Thomas Gilmore offers a brief history of chipmusic, whose practitioners "make complex music in a minimal way."
The more popular tools of the chipmusic (or chiptune, or 8bit) trade were made from the early '80s to the early '90s, when the most efficient way to add sound to a video game or computing experience was with a sound chip. These sound chips are limited, there are no two ways about that. Usually they're restricted to a small number of voices (sounds that can be played at once) and the palette of sounds themselves are set to a handful of presets that the chip is capable of creating. As a result of these limitations, the sounds created by these electronic devices are unmistakably distinctive.
What I love about it is the reminder that it isn't a new thing: music was always written for these devices, and many of them came with consumer-friendly composition software from the outset.
One thing about this history that's not quite right—and many of us in geeky indiedom make the same mistake—is in believing that this stuff is only just "starting to change what is happening on the surface of popular music."
On the contrary, this stuff has been mainstream for a good decade now, and the interesting thing is that all these pixels and bleeps are not just another passing fad. The undercurrents of dependence between nostalgia, avant-garde and mainstream culture obscure the way they've become weirdly, persistently invisible to one another. Derrida probably coined a word for this sort of thing 30 years ago, but I can't hear you looking it up because I'm listening to pseudo-orchestral dance arrangements of classic arcade chiptunes.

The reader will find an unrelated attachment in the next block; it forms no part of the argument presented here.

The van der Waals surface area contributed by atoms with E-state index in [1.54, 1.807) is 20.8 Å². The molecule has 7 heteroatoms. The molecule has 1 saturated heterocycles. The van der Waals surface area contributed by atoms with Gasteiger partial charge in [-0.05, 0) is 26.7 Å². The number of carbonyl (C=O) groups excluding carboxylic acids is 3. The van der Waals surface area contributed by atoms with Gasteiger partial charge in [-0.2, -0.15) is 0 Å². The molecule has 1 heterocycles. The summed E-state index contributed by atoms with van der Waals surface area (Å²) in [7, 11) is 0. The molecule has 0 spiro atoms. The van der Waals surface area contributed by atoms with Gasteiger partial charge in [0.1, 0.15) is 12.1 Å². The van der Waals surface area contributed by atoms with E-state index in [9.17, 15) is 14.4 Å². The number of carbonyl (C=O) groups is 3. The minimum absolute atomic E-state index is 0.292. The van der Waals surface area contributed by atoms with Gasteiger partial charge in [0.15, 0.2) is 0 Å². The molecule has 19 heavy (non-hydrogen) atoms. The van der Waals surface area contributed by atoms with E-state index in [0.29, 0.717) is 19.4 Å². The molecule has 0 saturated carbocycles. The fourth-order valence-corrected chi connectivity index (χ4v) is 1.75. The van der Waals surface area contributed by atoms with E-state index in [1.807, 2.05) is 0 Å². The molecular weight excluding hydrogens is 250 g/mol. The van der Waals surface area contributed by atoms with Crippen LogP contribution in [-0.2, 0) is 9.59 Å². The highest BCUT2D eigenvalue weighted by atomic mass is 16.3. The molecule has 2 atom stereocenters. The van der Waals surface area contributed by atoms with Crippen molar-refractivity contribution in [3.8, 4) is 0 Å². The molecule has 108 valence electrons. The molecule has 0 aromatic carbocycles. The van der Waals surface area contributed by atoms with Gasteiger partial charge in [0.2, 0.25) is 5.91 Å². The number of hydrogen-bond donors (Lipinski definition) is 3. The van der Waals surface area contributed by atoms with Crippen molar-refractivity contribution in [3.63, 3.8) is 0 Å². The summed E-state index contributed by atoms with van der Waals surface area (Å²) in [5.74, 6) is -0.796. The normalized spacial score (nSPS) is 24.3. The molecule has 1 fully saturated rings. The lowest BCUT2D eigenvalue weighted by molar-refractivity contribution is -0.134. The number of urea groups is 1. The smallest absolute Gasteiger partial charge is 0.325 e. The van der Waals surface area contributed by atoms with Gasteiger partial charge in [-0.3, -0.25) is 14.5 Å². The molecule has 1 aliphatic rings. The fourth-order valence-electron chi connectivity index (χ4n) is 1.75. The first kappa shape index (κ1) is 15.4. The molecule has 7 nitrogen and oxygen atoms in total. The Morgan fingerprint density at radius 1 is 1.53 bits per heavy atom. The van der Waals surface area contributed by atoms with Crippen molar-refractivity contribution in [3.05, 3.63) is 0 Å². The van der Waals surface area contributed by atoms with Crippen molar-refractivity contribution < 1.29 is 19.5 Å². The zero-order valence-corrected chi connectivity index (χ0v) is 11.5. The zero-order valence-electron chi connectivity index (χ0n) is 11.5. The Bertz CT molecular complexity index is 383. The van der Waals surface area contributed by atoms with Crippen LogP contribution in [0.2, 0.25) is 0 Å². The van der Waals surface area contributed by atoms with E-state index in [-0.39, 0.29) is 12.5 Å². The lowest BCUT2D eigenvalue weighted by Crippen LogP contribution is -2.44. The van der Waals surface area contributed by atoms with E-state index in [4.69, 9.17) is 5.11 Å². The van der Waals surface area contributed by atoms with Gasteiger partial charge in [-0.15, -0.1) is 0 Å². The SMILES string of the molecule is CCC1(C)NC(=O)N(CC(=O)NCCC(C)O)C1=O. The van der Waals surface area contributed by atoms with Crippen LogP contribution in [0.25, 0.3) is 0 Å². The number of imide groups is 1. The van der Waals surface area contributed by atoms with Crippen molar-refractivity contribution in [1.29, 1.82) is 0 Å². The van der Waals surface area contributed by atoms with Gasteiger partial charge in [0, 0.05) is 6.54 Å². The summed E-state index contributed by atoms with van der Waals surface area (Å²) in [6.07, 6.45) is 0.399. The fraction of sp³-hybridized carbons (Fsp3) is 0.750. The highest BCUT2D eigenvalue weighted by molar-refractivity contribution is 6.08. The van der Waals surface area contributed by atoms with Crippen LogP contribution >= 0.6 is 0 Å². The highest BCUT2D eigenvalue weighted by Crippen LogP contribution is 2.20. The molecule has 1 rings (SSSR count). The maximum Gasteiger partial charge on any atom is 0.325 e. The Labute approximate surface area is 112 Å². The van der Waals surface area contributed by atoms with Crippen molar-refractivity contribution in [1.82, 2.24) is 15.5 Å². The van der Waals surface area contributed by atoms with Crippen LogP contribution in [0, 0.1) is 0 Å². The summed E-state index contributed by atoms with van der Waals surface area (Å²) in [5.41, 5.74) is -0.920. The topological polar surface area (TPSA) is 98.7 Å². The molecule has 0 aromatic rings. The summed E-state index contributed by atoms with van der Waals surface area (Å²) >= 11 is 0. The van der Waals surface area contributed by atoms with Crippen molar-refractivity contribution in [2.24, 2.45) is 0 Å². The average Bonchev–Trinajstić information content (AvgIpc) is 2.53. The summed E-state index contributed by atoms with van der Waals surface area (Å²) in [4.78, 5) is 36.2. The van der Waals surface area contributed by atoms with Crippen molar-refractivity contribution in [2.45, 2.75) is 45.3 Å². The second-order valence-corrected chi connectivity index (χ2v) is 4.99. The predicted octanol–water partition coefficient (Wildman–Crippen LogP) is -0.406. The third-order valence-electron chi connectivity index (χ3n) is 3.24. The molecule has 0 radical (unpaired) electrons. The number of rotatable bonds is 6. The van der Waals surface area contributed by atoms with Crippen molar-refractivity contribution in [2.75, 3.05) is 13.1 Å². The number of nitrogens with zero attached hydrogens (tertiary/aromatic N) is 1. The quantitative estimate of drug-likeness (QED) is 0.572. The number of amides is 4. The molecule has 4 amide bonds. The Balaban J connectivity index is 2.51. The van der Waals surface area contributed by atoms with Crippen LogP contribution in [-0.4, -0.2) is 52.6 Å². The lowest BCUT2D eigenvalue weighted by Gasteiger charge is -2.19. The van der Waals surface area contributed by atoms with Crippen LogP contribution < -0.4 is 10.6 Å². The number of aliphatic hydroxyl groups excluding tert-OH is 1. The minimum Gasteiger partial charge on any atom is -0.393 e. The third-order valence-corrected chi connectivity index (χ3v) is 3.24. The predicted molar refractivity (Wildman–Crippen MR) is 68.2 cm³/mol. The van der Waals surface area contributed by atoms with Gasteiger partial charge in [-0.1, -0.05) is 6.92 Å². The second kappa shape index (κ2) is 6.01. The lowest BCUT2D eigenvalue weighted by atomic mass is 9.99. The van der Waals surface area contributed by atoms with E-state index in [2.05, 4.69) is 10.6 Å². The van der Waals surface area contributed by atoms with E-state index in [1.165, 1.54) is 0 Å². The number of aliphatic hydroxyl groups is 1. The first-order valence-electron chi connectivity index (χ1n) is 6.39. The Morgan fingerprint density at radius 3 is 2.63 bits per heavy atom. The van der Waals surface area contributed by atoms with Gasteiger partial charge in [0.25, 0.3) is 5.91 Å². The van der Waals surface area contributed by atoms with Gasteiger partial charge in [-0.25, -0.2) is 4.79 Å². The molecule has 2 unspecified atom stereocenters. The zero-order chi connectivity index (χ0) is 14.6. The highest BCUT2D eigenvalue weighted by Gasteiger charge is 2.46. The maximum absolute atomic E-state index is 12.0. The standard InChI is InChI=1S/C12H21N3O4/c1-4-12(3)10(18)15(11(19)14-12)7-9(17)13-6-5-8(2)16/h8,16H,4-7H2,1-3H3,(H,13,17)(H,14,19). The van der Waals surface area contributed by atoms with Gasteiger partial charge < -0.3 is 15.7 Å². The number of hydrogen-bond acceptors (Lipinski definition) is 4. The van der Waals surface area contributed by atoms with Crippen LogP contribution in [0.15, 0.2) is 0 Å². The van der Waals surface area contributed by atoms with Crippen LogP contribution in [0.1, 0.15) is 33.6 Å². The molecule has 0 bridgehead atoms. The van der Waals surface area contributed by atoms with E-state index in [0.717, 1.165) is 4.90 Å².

Maurice White, founder of the incredible psychedelic R&B group Earth, Wind & Fire, has died at age 74. “Although we were basically jazz musicians, we played soul, funk, gospel, blues, jazz, rock and dance music … which somehow ended up becoming pop,” White wrote. “We were coming out of a decade of experimentation, mind expansion […]
My favorite avant-garde classical group Kronos Quartet are holding their Kronos Festival 2016 this weekend at the SF JAZZ Center! I attended the Kronos Festival 2015 and it was easily one of my favorite performances of last year. This year’s program weaves experimental and contemporary classical music with a stunning array of international musical traditions […]
Don Cheadle directed and stars in Miles Ahead, the film portrait of the jazz legend that opens in theaters April 1. How did Cheadle get the role? Well, he never auditioned or even talked to anyone about it before he was cast. Rather, Miles’s nephew Vince Wilburn declared that Cheadle would play his uncle. Entertainment […]
Real engineers build things. Super cool engineers build things with their hands and fingers, like our engineering forefathers did. No idea where to even begin to do that? This step by step Arduino course is now 92% off and is going to get you up and running, from zero to hero, in no time. So […]
How do Google and YouTube really work? It turns out, Python kind of runs things around those parts. And with this bootcamp, you’ll get whipped into shape and ready to start programming yourself. Whether you’re a Python pro and just want to sharpen your skills, or a total tech newbie with little or no coding […]
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